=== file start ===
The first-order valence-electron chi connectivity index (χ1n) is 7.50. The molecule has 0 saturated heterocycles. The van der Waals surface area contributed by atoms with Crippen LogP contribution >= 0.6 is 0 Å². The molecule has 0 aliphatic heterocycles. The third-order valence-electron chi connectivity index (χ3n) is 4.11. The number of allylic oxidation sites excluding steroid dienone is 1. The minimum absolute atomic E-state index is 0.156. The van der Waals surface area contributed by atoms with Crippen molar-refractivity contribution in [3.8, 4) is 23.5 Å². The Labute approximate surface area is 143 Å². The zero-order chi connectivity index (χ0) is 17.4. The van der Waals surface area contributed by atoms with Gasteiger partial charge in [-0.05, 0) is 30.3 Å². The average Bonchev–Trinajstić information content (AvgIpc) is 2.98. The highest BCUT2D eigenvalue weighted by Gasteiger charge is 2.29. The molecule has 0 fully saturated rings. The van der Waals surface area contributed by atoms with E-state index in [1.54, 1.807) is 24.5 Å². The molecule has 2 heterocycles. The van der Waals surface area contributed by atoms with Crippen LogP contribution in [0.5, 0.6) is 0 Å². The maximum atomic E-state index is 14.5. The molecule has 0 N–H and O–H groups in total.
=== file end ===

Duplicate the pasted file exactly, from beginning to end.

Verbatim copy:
The first-order valence-electron chi connectivity index (χ1n) is 7.50. The molecule has 0 saturated heterocycles. The van der Waals surface area contributed by atoms with Crippen LogP contribution >= 0.6 is 0 Å². The molecule has 0 aliphatic heterocycles. The third-order valence-electron chi connectivity index (χ3n) is 4.11. The number of allylic oxidation sites excluding steroid dienone is 1. The minimum absolute atomic E-state index is 0.156. The van der Waals surface area contributed by atoms with Crippen molar-refractivity contribution in [3.8, 4) is 23.5 Å². The Labute approximate surface area is 143 Å². The zero-order chi connectivity index (χ0) is 17.4. The van der Waals surface area contributed by atoms with Gasteiger partial charge in [-0.05, 0) is 30.3 Å². The average Bonchev–Trinajstić information content (AvgIpc) is 2.98. The highest BCUT2D eigenvalue weighted by Gasteiger charge is 2.29. The molecule has 0 fully saturated rings. The van der Waals surface area contributed by atoms with E-state index in [1.54, 1.807) is 24.5 Å². The molecule has 2 heterocycles. The van der Waals surface area contributed by atoms with Crippen LogP contribution in [0.5, 0.6) is 0 Å². The maximum atomic E-state index is 14.5. The molecule has 0 N–H and O–H groups in total.